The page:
5. What If I Need To Move Before My Home Sells?

If you have a health issue that requires you to move immediately — or if you feel that you need help and should not remain in your home — you may not be in a position to wait for your home to sell before making a change. Certain types of supportive living options are need-driven; if you require help with activities of daily living such as bathing and medication management, waiting may not be an option.

If waiting is not an option then one possibility is a bridge loan, a specific type of lending product that provides a cash infusion to an individual waiting for a home to sell. Bridge loans typically come in one of two varieties. The loan may be a short-term line of credit for a small amount for initial moving expenses (up to $50,000). Alternatively, longer-term loans of larger amounts may be available to help individuals who need to pay an entrance fee for a supportive living community.

6. Can I Rent Out My Home?

Yes, you can rent your home as a source of ongoing income to fund a move to supportive care. However, you should be aware that becoming a landlord comes with a number of responsibilities that will require you to either work with a management company — with its own fee — or have relatives or friends nearby who can manage the property for you.

Renting out your home, at least for a short period, may be a good option in some cases. For example, if the home has been in the family for generations and has great sentimental value, your children or other relatives may not want to part with it. In that case, they may be willing to manage renting out the home to avoid selling it.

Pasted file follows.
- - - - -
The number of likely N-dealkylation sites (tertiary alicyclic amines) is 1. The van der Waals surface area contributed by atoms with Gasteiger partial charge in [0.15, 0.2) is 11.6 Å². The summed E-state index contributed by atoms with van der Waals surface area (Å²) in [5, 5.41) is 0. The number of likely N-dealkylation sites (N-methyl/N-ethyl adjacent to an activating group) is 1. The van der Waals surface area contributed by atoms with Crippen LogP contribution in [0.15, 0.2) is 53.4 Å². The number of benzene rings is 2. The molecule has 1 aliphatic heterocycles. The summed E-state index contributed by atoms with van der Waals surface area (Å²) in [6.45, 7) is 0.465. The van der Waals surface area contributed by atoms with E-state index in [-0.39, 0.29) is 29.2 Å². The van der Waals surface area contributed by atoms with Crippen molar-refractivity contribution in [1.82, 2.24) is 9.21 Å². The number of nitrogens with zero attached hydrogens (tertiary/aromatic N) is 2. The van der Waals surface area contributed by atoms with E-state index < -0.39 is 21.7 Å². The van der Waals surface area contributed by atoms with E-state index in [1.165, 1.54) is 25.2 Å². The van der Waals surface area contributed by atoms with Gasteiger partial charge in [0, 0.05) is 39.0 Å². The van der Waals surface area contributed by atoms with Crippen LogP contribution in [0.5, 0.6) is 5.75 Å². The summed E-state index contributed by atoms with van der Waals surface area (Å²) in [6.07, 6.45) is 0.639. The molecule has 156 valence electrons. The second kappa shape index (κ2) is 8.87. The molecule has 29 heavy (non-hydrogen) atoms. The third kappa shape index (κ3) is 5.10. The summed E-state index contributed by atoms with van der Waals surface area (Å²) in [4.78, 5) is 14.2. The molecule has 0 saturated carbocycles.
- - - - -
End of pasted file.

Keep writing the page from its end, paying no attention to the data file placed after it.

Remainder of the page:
If you do choose to rent out your home, be aware that you’ll need to cover maintenance and other expenses, including property taxes. It’s also prudent to have money saved in case you should need to go through unexpected legal issues with a tenant.

7. Will My Veterans’ Benefits Help Cover Costs?

Veterans and their spouses can get coverage for assisted living through the Department of Veterans Affairs. To qualify for the coverage, you must have served more than 90 days on active duty, including at least one day in wartime.

The program is known as the Non-Service Connected Improved Pension Benefit with Aid and Attendance — often referred to as simply “aid and attendance.” To apply, you’ll need to have a doctor certify that you qualify medically. Suffering an injury during your time in the military service does not have to be the cause of your medical condition.

The program pays a monthly stipend, with the highest amount going to married veterans; a lesser amount is given to single people and surviving spouses. There are income limits for the program, but medical expenses and supportive care are deducted from the income that is considered.

8. Can I Get Government Assistance?

Many people confuse Medicare and Medicaid. Medicare, the health insurance program for people over 65 who have worked and paid into the system, does not pay for long-term care. Medicaid, on the other hand, provides medical care for persons with limited financial resources.

Some states offer waiver programs that provide some degree of Medicaid funding for supportive care such as assisted living and nursing care. If your income is low and you do not have significant assets, you may qualify for some assistance under Medicaid.